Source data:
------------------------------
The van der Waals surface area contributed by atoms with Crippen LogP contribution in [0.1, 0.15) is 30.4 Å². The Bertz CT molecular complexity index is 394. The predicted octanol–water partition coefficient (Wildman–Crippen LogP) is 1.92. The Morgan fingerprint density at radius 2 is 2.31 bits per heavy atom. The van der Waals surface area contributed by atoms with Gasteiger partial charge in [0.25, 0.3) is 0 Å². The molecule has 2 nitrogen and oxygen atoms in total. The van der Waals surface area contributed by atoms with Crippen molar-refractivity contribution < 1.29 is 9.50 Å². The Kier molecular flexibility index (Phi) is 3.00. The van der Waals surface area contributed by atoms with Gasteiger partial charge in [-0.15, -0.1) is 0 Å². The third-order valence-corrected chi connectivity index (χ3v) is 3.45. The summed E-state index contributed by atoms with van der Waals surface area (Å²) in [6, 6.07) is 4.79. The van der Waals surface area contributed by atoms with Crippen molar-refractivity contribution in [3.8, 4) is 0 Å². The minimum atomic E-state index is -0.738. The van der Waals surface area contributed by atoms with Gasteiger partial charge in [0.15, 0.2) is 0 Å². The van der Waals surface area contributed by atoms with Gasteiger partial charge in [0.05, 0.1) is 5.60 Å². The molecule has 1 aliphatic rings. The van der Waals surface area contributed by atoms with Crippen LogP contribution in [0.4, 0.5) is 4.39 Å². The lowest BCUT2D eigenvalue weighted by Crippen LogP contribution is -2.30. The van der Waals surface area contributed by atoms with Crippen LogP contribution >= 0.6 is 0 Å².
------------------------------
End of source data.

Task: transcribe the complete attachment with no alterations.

The van der Waals surface area contributed by atoms with Crippen LogP contribution in [0.1, 0.15) is 30.4 Å². The Bertz CT molecular complexity index is 394. The predicted octanol–water partition coefficient (Wildman–Crippen LogP) is 1.92. The Morgan fingerprint density at radius 2 is 2.31 bits per heavy atom. The van der Waals surface area contributed by atoms with Gasteiger partial charge in [0.25, 0.3) is 0 Å². The molecule has 2 nitrogen and oxygen atoms in total. The van der Waals surface area contributed by atoms with Crippen molar-refractivity contribution < 1.29 is 9.50 Å². The Kier molecular flexibility index (Phi) is 3.00. The van der Waals surface area contributed by atoms with Gasteiger partial charge in [-0.15, -0.1) is 0 Å². The third-order valence-corrected chi connectivity index (χ3v) is 3.45. The summed E-state index contributed by atoms with van der Waals surface area (Å²) in [6, 6.07) is 4.79. The van der Waals surface area contributed by atoms with Crippen molar-refractivity contribution in [3.8, 4) is 0 Å². The minimum atomic E-state index is -0.738. The van der Waals surface area contributed by atoms with Gasteiger partial charge in [0.15, 0.2) is 0 Å². The van der Waals surface area contributed by atoms with Gasteiger partial charge in [0.05, 0.1) is 5.60 Å². The molecule has 1 aliphatic rings. The van der Waals surface area contributed by atoms with Crippen LogP contribution in [0.4, 0.5) is 4.39 Å². The lowest BCUT2D eigenvalue weighted by Crippen LogP contribution is -2.30. The van der Waals surface area contributed by atoms with Crippen LogP contribution >= 0.6 is 0 Å².